I went to Anant's memorial service today. I didn't know Anant very well, but it was a time to support his family and also those who did know him well. When his sister spoke... it hit me that today was exactly 3 and a half years since Alan left us for a better place. When I shook her hands while exiting the memorial service, I looked into her eyes and I think we both shared a brief moment of sorrow that only brothers and sisters would understand.


Random thoughts...

One of the biggest beefs I have in Chicago is drivers who can't park and leave about 7/8 a space for others to parallel park. Fortunately, I'm Boston-trained and my car is a VW Golf. For three consecutive days last week, I parked into the same impossible spot with about 2 inches to spare on both side. Unfortunately, the cars that I squeezed in between left. No more "designated spot."

I searched for "Orion's Mind," our Small Business Lab client on Google and came up with this page. Notice that the second entry is Kellogg's looking for students to help OM. Maybe OM has more than one student consulting team! Also notice that the forth entry is my blog. This can't be good for OM's marketing. =)

I had an interesting conversation with a classmate. The lesson is that you never truly know a person until you know his or her story. Maybe those hidden stories don't matter (like in my case, I would like to think, but...) at all, but there is this subtle difference in how you view a person after he or she spilled out the life story. More mutual respect, perhaps.

I added some entries on the right for more flogs from friends. BSLW's is awesome pertaining to his trip to Beijing. CL/RK has been campaigning to get onto the list.

I did finish The Alchemist. Will review later.


Nine... and the bathroom dilemma

Some have complained that they can't get into my homepage; it's because the server is in Hong Kong and it doesn't like traffic from the US. Sorry about that. If it stops loading, just press F5 to reload... the map will eventually appear. I've included the link to Galapagos here.

Anyway, went to dinner at Nine with EL, CL, JL (no, they aren't related) and NF. I remember the last time coming to Nine and being moderately impressed. This time around was a bit better. The Tuna Tartar was excellently done. Very satisfying to put fresh and uncooked seafood in my mouth. Despite my self declared boycott on sushi in Chicago, I think I'll make an exception for Nine if I had the chance. They have a sashimi dish. Anyway, on to the rest of the meal.

The over-hyped Lobster Bisque was adequate... the lobster was fresh, but the soup was a bit too salty at the end. Unfortunately, nobody in our party believed that Boston has better Lobster Bisque. NO, not Legal Seafood - they are only good at Clam Cowdah and nothing else - but a place like Grille 23 or Atlantic Seafood.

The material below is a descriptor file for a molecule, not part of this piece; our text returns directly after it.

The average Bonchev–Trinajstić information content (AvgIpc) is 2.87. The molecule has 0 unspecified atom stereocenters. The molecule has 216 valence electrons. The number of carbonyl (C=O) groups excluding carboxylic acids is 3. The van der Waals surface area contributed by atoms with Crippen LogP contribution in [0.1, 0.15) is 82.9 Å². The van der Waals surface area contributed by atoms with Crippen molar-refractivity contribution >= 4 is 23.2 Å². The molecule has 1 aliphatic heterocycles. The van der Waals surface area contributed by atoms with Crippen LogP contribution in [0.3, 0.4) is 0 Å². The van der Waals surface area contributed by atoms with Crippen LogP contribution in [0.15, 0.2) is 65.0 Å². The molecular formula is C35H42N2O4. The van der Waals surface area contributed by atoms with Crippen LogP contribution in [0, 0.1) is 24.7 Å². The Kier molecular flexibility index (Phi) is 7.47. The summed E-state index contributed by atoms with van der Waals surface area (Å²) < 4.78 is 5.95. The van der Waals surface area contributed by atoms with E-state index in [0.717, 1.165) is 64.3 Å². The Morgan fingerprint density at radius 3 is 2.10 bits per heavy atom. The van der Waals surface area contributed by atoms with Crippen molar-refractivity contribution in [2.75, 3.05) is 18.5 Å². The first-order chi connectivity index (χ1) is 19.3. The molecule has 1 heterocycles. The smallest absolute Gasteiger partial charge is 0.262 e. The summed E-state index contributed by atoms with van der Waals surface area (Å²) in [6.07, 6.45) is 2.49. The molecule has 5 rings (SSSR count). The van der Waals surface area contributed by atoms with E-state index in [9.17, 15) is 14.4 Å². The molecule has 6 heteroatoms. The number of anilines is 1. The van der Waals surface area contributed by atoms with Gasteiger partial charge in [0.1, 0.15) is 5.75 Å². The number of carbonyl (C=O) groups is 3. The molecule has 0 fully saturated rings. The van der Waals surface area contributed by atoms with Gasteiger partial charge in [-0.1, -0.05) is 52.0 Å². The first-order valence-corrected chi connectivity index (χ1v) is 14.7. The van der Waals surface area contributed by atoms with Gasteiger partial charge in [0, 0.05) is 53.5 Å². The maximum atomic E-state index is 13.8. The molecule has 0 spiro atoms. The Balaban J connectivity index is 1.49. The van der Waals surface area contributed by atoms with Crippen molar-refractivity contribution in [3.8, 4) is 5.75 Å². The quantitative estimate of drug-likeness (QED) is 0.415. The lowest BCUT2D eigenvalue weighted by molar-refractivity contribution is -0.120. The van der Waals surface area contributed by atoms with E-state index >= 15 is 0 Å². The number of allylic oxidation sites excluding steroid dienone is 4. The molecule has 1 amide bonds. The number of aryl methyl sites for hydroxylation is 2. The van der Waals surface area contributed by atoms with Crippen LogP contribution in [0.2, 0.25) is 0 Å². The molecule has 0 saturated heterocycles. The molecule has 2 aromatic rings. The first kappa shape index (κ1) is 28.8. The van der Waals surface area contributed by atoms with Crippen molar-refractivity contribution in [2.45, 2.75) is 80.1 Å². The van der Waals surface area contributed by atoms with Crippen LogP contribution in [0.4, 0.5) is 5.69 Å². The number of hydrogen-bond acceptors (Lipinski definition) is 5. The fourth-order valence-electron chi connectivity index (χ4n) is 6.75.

I had the 22oz Porterhouse. The tenderloin side was nice and juicy; the sirloin side was disappointing. It really wasn't about how it was cooked. The medium rare was leaning a bit towards the medium, but the center of the steak was perfectly done. The tenderloin side was especially good with the steak melting on the tips of my tongue. What was wrong was the meat grade (whatever that means). There were sprinkles of fat around the sirloin side that made cutting difficult the the meat less tender. I was expecting more from a top notch steakhouse like Nine... though, in all fairness, I am biased for old-school steakhouses.

Dessert, of course, did not disappoint. Old school steakhouses always have the best Creme Brulee and a few signature American desserts such as mudslides and cheesecake. Newer restaurants such as Nine have more creative desserts that are just as good if not better. That's always a plus. We ordered three to share. Chocolate cake and creme brulee were good. And the Pecan Square was really really good. I love anything pecan (the TXGF did not...).

Verdict: for appetizers and entree, get something seafood-y and you should have a great time at Nine!

Oh, and the bathroom... I've had weird bathroom experiences... as you can see from this previous entry and yet another. Anyway, I bet most of you have had similar experiences, so I'm not ashamed to bring this up. Okay, maybe I am... but since I'd like to entertain you, I will share it. I know, now you are all scared to read on. Don't worry.

Have you ever been in a bathroom and you hear a dude (or gal, though I highly doubt it) really struggling on the can? Well, this time was a bit different. I wasn't really sure whether he was just grunting in his struggles or grunting with a girlfriend on the can. So here's my question... suppose it's the former, do you ask if he's okay (remember the first Austin Powers!?) in the stall? I feel very conflicted about this. Not. I really don't understand why people have to make noises behind the door. Seriously, just suck it up and finish your business. This should be a Man Law - no noise making while on the can, in the stall, or anywhere in the bathroom vicinity. (If it's your home and you have no guests, I'm a firm believer in 'you are the master of your place' rule.)